There is no way to tell whether America’s largest multinational companies – the Googles, Apples and Ciscos of the world – are in fact American-owned, a surprising gap in financial reporting that has important implications for U.S. international tax policy, according to new research by a University of Pennsylvania Law School professor.
The research by Chris William Sanchirico suggests that the extent of foreign ownership of U.S. multinationals is unknown even to the companies themselves, due to the way many shares of stock are purchased and registered.
Sanchirico, the Samuel A. Blank Professor of Law, is co-director of the Center for Tax Law & Policy. His research paper As American As Apple Inc. was recently issued by the Penn Law Institute for Law & Economics.
While it is well accepted that investors tend to purchase stock disproportionately in domestic rather than foreign companies, Sanchirico argues that the explanations economists offer for such “home country bias” don’t apply to multinational companies. In particular, he questions the relevance of the claim that domestic companies are better known and have more information available to investors than foreign ones.
“That may be true of a purely domestic company somewhere in Iowa, operating solely in Iowa,” he told Penn Law Communications. “It’s hard to imagine that’s true of Apple. Multinational enterprises are, after all, multinational. Apple has stores throughout the world, and most of its sales are not in the U.S.”
For that reason, he argues, large multinationals like Apple are exceptions to the “home country bias” rule, and majority domestic ownership cannot be assumed. What’s more, he maintains, it’s impossible to answer empirically the question of who owns these companies.
While various government agencies, including the Treasury Department and the Securities and Exchange Commission, collect data on foreign holdings of U.S. stocks, Sanchirico demonstrates that the manner in which the information is gathered and reported makes it nearly impossible to answer the national ownership question. The complex reporting regimes, designed for other purposes, are simply too opaque to break out the relevant information for big multinational companies.
“The existing constellation of disclosures and reports about the ownership of US equity – though in some respects surprisingly detailed – reveals almost nothing about the foreign ownership share of large US multinationals,” he writes. “This is true not only of what is publicly disclosed, but also of what is confidentially collected.”
Compounding this problem, the companies themselves do not know their foreign ownership share, because not all shareholders are registered directly with the company. Sanchirico notes that when an investor purchases stock through a brokerage firm, the company most often has a record only of the name of the brokerage firm, not the actual shareholder: “They know some of the direct owners of Apple who register directly with Apple, but they don’t know the people who purchased shares through brokerage houses, and that’s most of Apple.”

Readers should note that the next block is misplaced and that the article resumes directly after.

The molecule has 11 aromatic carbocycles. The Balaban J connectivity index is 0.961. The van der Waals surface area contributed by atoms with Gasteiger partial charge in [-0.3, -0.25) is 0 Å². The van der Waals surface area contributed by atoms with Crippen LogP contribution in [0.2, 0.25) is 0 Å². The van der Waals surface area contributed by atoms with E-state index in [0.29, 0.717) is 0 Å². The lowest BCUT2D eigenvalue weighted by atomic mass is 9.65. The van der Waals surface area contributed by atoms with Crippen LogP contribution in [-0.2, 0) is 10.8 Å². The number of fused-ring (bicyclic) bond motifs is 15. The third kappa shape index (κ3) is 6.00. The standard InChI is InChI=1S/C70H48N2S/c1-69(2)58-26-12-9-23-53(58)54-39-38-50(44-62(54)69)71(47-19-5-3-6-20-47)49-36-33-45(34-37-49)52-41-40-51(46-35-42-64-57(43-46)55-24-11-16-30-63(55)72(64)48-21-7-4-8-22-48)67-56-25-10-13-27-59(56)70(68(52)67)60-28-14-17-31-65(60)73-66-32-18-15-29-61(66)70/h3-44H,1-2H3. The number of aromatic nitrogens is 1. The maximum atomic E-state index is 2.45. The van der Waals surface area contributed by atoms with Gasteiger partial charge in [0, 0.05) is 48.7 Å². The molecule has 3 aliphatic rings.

All of this opacity has large implications for debates about international taxation, especially the use by large U.S. multinationals of provisions in the U.S. tax code that permit them to reduce their tax bills by shifting profitable aspects of their businesses to low-tax countries.
Reformers charge that the “loopholes” available to large technology-intensive multinationals are inefficient and unfair to other U.S. businesses that must pay full freight.
The multinationals and their defenders maintain that foreign-based companies often operate under tax rules that are more favorable than our own, damaging U.S. competitiveness.
“If the argument is that the competiveness of these companies should guide US international tax policy, it would seem to be a fair question who owns these companies,” Sanchirico argues. “If the proposal is to sacrifice precious revenue to help someone ‘win,’ it seems worth knowing who that someone is.”
Lately the dispute in Washington has focused on the merit of a second “tax holiday” that would permit multinationals to repatriate profits that have been shifted overseas, as they were allowed to do in 2005. Sanchirico notes that in 2005 a substantial portion of those earnings were distributed to stockholders, rather than used to hire American workers and suppliers. Consequently, he observes, the nationality of shareholders is critically important to the debate:
“Suppose that foreign shareholders are more likely than US shareholders to reinvest in foreign rather than US businesses, which are in turn more likely to engage foreign rather than US suppliers and workers. Then the positive impact of the holiday on US economic activity would be attenuated.… A foreign shareholder receiving a distribution from a large US multinational and sprinkling it over her full portfolio might well return less to the US economy than would a US investor.”
So what should be done?
Sanchirico suggests that we beef up our reporting regimes in a way that allows us to zoom in on large U.S. multinationals. Is that feasible? Sanchirico is cautiously optimistic: “We won’t know until we try,” he says, “and we haven’t really tried to date.”
“In the meantime,” Sanchirico continues, “we should probably change the way we think about how large U.S. multinationals are taxed. However valid home country bias may be in the general case, we need to account for the possibility that tax breaks conferred on this special subset of companies are tax breaks conferred to a substantial extent on foreign investors.”